City and State: Boston, Massachusetts
Type of district: National Register historic district, Massachusetts State historic district, local historic district
Main Intersection: River Street, Boston Road and Concord Road
The Back Bay community first established Boston as one of the centers of world culture. A planned community, the transformation of Boston’s Back Bay is considered an outstanding achievement in urban planning for the 19th century. Originally a tidal backwash separating the Boston peninsula along its western border from the town of Brookline, the tidal flats were filled in over a period that spanned from 1857 to the late 1880s. The Back Bay project was one of the largest land reclamation efforts ever undertaken in America. The result was the creation of over 450 acres of dry, usable land and a community that became home to the rich and elite of the city.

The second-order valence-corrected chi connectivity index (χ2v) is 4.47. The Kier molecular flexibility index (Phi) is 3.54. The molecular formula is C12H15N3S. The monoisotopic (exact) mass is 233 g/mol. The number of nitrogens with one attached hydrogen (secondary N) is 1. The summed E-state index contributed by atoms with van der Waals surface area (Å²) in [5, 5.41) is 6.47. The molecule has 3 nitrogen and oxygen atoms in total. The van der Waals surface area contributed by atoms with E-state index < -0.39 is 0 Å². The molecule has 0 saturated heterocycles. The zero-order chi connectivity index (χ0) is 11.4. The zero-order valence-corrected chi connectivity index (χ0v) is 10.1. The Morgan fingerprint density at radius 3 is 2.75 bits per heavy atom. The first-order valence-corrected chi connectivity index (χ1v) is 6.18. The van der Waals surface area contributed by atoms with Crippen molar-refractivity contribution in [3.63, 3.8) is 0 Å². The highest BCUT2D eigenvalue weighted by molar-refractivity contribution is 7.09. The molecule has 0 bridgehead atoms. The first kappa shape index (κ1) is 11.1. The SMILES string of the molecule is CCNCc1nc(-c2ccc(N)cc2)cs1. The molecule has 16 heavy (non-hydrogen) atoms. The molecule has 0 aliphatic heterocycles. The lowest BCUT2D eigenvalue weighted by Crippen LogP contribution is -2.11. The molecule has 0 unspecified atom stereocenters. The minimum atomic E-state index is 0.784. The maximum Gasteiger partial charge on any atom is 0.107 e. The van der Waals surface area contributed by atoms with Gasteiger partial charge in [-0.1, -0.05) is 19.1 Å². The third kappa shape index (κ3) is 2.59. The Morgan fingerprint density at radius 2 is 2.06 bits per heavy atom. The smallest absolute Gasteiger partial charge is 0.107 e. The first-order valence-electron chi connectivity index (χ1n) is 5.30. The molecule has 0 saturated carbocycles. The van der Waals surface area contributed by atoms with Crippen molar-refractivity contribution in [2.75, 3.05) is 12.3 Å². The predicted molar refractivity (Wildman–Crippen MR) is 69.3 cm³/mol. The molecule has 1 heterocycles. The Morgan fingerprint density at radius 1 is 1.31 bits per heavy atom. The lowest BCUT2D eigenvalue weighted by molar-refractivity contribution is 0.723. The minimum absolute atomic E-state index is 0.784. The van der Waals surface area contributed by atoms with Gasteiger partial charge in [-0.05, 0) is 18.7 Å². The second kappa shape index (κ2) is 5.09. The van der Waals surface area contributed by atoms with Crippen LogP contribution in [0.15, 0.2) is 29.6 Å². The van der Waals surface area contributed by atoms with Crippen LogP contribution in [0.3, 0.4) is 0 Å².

The new Back Bay area was laid out as a fashionable residential district by the architect Arthur Gilman in 1856. Gilman developed a plan for the area that reflected American interest in French architecture and city planning. The cohesiveness of his plan was ensured by a number of farsighted zoning and building restrictions, including mandatory building setbacks, limits on building height, and the confining of building materials to masonry and brick. The plan was a success. Back Bay is still considered one of the finest zones of Victorian houses in America and has the residential appeal it did when it was first developed. The buildings reflect the conservative nature of Boston patrons in the reserved compositions of their façades.
Two Back Bay landmarks, Richardson’s Trinity Church and McKim’s Boston Public Library face each other across Copley Square. They are considered by architectural historians to be perhaps the two most important and stylistically influential buildings designed in America after the Civil War. Each is credited with having changed the course of American architectural taste in its generation.